Ironically, when opining on the 1986 voter referendum (officially the Safe Drinking Water and Toxic Enforcement Act), a leading California newspaper scoffed at what it called the “exaggerated” claims of opponents, proclaiming that, if adopted, the law surely would “not lead to the banning of ordinary table salt or require warning labels on every apple sold or cup of coffee served in California.” By now, you have no doubt heard that this prediction has proved presciently false. On March 28, a California judge issued a preliminary ruling in Council for Education and Research on Toxics (CERT) v. Starbucks Corporation, et al., that businesses that serve coffee to the public must provide a warning that their java contains a chemical (acrylamide) known to the state of California to cause cancer. In a prior ruling, the judge found that defendants failed to demonstrate that acrylamide in coffee posed “no significant risk,” even though acrylamide only has been shown to cause cancer in lab rodents at levels thousands of times greater than one would ever find in a cup of coffee, or in any food for that matter. In fact, the science shows that drinking coffee is not associated with increased risks of cancer.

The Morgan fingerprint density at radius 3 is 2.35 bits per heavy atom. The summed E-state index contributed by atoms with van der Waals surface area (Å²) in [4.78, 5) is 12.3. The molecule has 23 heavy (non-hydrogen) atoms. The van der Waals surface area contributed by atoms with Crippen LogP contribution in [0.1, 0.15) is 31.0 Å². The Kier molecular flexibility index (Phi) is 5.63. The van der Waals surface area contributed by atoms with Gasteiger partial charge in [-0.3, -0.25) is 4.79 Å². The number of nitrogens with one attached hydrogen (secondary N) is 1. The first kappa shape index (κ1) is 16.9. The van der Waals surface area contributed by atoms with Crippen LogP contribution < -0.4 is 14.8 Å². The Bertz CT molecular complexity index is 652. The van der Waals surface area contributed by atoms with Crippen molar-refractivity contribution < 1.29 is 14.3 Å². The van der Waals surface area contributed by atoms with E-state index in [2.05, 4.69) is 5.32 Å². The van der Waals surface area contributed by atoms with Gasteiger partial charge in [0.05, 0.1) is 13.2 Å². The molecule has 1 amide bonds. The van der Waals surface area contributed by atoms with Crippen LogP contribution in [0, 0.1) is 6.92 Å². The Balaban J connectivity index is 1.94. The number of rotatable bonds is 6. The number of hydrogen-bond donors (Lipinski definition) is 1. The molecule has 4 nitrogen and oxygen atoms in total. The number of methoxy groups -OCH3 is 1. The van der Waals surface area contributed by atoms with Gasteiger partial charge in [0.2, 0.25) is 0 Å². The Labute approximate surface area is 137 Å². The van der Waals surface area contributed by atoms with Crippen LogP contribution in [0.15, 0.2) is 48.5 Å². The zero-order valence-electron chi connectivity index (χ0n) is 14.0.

In the most recent ruling, the court rejected the defendants’ further contention that an “alternative significant risk level” (ASRL) should apply under a provision for chemicals in food produced by cooking necessary to render the food palatable and safe. The argument suggested an opportunity to rationalize, at least for food products, some of the more eye-rolling results of Prop 65. Acrylamide, which is not naturally present in coffee or a host of other food products (e.g., baked or fried starches, chocolate, etc.), is created by the Maillard reaction, which occurs naturally between amino acids and sugars at high temperatures. In light of this, the Prop 65 regulations provide a purported fix by exempting warnings for levels of chemicals that result from necessary cooking.

Unfortunately for your local California barista, the court found that while roasting coffee beans is necessary to make coffee palatable and reduce microbiological contamination, and that the acrylamide present in coffee is a result of the brewing process, the defendants nonetheless failed to establish “the minimum amount of acrylamide that might be necessary” to achieve these goals. Instead, the defendants argued that “acrylamide levels in coffee cannot be reduced at all without negatively affecting safety and palatability.” The failure to explain how acrylamide levels in coffee were the “minimum necessary” may have been the fatal flaw in the defendants’ case. In other words, the defendants had not established that current brewing techniques sufficiently minimized the levels of acrylamide to those unavoidably necessary to render the coffee palatable. Unanswered in the court ruling, however, is an explanation as to why the defendants’ argument was insufficient.